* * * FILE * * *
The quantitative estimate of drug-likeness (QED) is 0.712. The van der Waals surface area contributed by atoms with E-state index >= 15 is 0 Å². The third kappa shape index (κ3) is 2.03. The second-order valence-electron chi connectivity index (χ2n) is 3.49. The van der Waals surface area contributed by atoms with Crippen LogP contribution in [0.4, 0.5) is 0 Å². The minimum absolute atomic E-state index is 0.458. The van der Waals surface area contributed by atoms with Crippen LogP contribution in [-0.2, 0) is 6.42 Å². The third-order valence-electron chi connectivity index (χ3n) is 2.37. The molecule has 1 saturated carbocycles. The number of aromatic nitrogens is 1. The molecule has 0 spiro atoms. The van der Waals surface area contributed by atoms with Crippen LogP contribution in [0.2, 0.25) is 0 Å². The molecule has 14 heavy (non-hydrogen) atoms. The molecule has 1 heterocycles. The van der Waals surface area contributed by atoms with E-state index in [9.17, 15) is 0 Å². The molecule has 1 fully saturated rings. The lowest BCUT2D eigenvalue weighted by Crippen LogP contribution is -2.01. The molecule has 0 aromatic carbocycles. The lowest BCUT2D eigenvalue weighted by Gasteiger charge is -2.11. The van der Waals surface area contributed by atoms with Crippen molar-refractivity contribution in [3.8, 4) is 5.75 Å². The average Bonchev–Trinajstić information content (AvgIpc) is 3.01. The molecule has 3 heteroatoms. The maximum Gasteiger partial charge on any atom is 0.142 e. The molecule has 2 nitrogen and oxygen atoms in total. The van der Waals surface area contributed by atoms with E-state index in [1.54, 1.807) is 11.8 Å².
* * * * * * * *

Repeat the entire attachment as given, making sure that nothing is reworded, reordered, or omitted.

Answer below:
The quantitative estimate of drug-likeness (QED) is 0.712. The van der Waals surface area contributed by atoms with E-state index >= 15 is 0 Å². The third kappa shape index (κ3) is 2.03. The second-order valence-electron chi connectivity index (χ2n) is 3.49. The van der Waals surface area contributed by atoms with Crippen LogP contribution in [0.4, 0.5) is 0 Å². The minimum absolute atomic E-state index is 0.458. The van der Waals surface area contributed by atoms with Crippen LogP contribution in [-0.2, 0) is 6.42 Å². The third-order valence-electron chi connectivity index (χ3n) is 2.37. The molecule has 1 saturated carbocycles. The number of aromatic nitrogens is 1. The molecule has 0 spiro atoms. The van der Waals surface area contributed by atoms with Crippen LogP contribution in [0.2, 0.25) is 0 Å². The molecule has 14 heavy (non-hydrogen) atoms. The molecule has 1 heterocycles. The van der Waals surface area contributed by atoms with E-state index in [9.17, 15) is 0 Å². The molecule has 1 fully saturated rings. The lowest BCUT2D eigenvalue weighted by Crippen LogP contribution is -2.01. The molecule has 0 aromatic carbocycles. The lowest BCUT2D eigenvalue weighted by Gasteiger charge is -2.11. The van der Waals surface area contributed by atoms with Crippen molar-refractivity contribution in [3.8, 4) is 5.75 Å². The average Bonchev–Trinajstić information content (AvgIpc) is 3.01. The molecule has 3 heteroatoms. The maximum Gasteiger partial charge on any atom is 0.142 e. The molecule has 2 nitrogen and oxygen atoms in total. The van der Waals surface area contributed by atoms with E-state index in [1.54, 1.807) is 11.8 Å².